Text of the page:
Unfortunately, treating pain often has its own complications. For instance, studies have consistently shown that opioid use in the hospital is often associated with an increase in inpatient mortality and aggregate morbidity, including respiratory failure, surgical site infection, mechanical ventilation, pneumonia, myocardial infarction, and postoperative ileus (when your intestines stop contracting), as well as prolonged hospital stays and non-routine discharges. In other words, giving a patient opioids to treat post-operative pain can make them sicker.
And in April 2017, researchers at the University of Michigan released the results of a population-based study of 36,177 surgical patients which found that there is a small but significant proportion of patients who develop new and persistent opioid use, beyond what is to be expected for pain relief, after both major and minor elective surgeries. They called persistent prescription opioid use "one of the most common complications after elective surgery." These findings have been replicated in other studies, and in many different surgical fields, too.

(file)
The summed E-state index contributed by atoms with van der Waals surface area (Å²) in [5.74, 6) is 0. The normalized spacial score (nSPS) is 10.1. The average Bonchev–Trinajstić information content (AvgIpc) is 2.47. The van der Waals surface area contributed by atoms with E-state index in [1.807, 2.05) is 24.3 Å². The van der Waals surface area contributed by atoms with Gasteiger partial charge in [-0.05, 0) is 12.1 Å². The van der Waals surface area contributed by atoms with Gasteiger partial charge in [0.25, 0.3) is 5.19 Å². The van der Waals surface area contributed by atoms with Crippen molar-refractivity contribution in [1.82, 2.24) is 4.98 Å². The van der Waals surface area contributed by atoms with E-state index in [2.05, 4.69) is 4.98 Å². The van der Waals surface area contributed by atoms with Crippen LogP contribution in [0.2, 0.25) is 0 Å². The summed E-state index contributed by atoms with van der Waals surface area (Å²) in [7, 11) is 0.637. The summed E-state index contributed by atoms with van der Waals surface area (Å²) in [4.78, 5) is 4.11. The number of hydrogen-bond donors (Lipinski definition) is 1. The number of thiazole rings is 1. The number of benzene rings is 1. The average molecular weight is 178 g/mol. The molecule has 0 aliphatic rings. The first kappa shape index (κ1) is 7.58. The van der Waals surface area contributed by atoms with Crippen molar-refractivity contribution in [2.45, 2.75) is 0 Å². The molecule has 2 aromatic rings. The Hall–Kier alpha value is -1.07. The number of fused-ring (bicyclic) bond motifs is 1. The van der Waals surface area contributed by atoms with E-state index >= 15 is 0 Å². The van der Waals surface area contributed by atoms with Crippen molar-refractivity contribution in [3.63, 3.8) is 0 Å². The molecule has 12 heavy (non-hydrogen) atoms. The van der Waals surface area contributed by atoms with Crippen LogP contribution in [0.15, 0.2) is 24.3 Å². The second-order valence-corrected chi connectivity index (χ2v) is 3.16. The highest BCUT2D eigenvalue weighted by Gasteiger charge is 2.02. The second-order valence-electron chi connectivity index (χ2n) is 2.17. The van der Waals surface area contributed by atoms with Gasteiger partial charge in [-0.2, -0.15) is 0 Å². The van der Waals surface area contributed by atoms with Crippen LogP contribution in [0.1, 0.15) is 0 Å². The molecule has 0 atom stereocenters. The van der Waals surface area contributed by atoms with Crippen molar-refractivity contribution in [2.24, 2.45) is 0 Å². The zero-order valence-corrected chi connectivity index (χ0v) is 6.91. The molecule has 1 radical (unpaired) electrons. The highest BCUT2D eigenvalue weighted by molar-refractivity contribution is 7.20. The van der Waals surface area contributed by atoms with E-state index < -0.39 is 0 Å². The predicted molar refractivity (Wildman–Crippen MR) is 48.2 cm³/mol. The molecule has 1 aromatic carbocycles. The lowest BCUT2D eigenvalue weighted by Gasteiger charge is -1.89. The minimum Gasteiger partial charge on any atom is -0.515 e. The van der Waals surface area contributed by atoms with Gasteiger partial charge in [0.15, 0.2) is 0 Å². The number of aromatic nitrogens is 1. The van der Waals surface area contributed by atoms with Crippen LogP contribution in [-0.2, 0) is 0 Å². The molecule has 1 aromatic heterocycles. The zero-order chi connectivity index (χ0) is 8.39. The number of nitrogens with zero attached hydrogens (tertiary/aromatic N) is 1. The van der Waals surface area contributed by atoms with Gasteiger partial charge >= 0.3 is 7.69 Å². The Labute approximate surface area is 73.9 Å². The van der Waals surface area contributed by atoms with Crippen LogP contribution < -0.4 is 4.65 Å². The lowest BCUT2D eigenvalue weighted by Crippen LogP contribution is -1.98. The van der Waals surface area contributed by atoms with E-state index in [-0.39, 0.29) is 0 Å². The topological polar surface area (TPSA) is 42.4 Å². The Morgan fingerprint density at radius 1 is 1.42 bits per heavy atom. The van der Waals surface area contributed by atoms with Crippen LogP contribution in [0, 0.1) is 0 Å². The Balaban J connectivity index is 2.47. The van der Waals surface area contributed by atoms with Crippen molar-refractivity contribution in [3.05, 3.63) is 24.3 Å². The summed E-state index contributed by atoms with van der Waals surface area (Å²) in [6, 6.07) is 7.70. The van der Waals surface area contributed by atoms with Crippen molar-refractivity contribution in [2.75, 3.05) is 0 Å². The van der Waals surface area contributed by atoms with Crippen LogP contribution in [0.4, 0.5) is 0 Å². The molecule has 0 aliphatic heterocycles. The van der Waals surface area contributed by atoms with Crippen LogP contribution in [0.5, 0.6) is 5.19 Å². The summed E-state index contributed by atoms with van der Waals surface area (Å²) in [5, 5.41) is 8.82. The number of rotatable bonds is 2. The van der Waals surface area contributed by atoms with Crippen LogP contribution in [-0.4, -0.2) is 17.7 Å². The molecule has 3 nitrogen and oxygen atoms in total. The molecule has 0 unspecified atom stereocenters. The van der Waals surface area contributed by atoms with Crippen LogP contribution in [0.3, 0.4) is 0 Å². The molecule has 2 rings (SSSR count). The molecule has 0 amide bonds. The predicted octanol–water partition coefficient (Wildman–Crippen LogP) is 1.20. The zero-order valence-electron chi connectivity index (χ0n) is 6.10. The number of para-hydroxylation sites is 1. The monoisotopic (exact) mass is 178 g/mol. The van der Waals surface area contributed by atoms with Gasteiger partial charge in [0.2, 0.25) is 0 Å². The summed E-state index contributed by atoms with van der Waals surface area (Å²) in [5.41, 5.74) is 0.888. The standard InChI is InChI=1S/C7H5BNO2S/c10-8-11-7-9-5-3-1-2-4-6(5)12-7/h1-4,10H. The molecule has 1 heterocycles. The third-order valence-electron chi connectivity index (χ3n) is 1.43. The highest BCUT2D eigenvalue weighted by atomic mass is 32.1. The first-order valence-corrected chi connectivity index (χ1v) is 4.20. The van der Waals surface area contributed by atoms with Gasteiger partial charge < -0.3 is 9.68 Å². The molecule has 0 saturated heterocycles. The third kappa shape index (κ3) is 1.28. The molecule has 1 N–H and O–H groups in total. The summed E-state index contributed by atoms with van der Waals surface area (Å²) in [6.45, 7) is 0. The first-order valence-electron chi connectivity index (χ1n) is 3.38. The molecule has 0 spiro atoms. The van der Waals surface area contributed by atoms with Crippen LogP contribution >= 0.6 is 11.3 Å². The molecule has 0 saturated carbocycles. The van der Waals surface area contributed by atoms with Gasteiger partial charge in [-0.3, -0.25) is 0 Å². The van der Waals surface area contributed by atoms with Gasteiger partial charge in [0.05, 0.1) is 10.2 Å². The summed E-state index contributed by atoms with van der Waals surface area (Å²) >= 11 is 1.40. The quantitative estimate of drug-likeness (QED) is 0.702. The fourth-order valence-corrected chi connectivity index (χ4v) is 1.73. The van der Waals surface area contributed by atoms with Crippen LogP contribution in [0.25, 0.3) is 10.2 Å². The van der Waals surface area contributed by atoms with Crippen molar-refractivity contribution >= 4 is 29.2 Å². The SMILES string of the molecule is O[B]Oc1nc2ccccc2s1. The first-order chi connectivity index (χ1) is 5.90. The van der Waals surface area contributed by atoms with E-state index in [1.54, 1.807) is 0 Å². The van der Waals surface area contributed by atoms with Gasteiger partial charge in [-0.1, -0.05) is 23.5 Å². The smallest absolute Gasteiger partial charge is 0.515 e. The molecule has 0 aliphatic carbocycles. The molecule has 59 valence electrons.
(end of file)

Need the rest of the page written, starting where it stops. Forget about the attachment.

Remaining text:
What can health care providers do to address these problems?
For one, we should look abroad. In numerous other countries, opioid use is much lower than it is in the United States, even though the physicians there do many of the same surgeries. This is likely because patients receive far, far fewer opioid medications in and out of the hospital, due to costs, availability and doctor preferences. I’m sure that some patients have a more painful experience in those countries than they would here, but in the big picture, and, as difficult as it is to practice, maybe a little more discomfort is what some of our patients need to spare them some of the widely-recognized complications of opioid-based pain management.